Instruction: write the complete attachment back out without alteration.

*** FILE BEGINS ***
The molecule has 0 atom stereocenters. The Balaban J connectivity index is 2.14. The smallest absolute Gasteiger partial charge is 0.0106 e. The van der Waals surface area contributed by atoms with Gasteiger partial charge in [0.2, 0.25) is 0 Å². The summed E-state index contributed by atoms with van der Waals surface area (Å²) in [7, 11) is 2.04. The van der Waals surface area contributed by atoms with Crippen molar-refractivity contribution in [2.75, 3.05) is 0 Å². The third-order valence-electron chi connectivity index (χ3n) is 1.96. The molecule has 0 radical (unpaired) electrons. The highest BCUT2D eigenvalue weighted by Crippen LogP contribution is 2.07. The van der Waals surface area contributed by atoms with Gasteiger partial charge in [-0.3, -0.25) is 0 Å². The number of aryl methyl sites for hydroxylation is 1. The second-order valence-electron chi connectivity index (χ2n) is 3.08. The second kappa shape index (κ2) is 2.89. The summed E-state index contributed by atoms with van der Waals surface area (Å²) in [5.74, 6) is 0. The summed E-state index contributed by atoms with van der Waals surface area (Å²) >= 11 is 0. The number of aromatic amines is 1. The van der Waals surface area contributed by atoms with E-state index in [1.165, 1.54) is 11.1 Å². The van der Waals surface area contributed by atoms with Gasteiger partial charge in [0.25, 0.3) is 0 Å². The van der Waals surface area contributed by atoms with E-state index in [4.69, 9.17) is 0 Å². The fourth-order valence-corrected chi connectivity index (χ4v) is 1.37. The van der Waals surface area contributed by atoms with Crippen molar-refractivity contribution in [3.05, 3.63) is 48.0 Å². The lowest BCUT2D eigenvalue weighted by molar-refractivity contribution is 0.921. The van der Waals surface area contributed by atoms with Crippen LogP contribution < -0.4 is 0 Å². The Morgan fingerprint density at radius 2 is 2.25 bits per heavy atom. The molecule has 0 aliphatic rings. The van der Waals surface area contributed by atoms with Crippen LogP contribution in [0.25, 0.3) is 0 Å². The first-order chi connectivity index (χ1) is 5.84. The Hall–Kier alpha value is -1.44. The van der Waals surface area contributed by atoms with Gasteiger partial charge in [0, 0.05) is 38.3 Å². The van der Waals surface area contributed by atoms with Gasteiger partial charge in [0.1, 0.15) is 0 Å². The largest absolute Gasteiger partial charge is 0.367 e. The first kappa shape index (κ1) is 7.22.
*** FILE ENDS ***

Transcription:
The molecule has 0 atom stereocenters. The Balaban J connectivity index is 2.14. The smallest absolute Gasteiger partial charge is 0.0106 e. The van der Waals surface area contributed by atoms with Gasteiger partial charge in [0.2, 0.25) is 0 Å². The summed E-state index contributed by atoms with van der Waals surface area (Å²) in [7, 11) is 2.04. The van der Waals surface area contributed by atoms with Crippen molar-refractivity contribution in [2.75, 3.05) is 0 Å². The third-order valence-electron chi connectivity index (χ3n) is 1.96. The molecule has 0 radical (unpaired) electrons. The highest BCUT2D eigenvalue weighted by Crippen LogP contribution is 2.07. The van der Waals surface area contributed by atoms with Gasteiger partial charge in [-0.3, -0.25) is 0 Å². The number of aryl methyl sites for hydroxylation is 1. The second-order valence-electron chi connectivity index (χ2n) is 3.08. The second kappa shape index (κ2) is 2.89. The summed E-state index contributed by atoms with van der Waals surface area (Å²) in [5.74, 6) is 0. The summed E-state index contributed by atoms with van der Waals surface area (Å²) >= 11 is 0. The number of aromatic amines is 1. The van der Waals surface area contributed by atoms with E-state index in [1.165, 1.54) is 11.1 Å². The van der Waals surface area contributed by atoms with Gasteiger partial charge in [0.25, 0.3) is 0 Å². The van der Waals surface area contributed by atoms with E-state index in [4.69, 9.17) is 0 Å². The fourth-order valence-corrected chi connectivity index (χ4v) is 1.37. The van der Waals surface area contributed by atoms with Crippen molar-refractivity contribution in [3.05, 3.63) is 48.0 Å². The lowest BCUT2D eigenvalue weighted by molar-refractivity contribution is 0.921. The van der Waals surface area contributed by atoms with Crippen LogP contribution < -0.4 is 0 Å². The Morgan fingerprint density at radius 2 is 2.25 bits per heavy atom. The molecule has 0 aliphatic rings. The van der Waals surface area contributed by atoms with Crippen LogP contribution in [0.25, 0.3) is 0 Å². The first-order chi connectivity index (χ1) is 5.84. The Hall–Kier alpha value is -1.44. The van der Waals surface area contributed by atoms with Gasteiger partial charge in [0, 0.05) is 38.3 Å². The van der Waals surface area contributed by atoms with Gasteiger partial charge in [0.1, 0.15) is 0 Å². The largest absolute Gasteiger partial charge is 0.367 e. The first kappa shape index (κ1) is 7.22.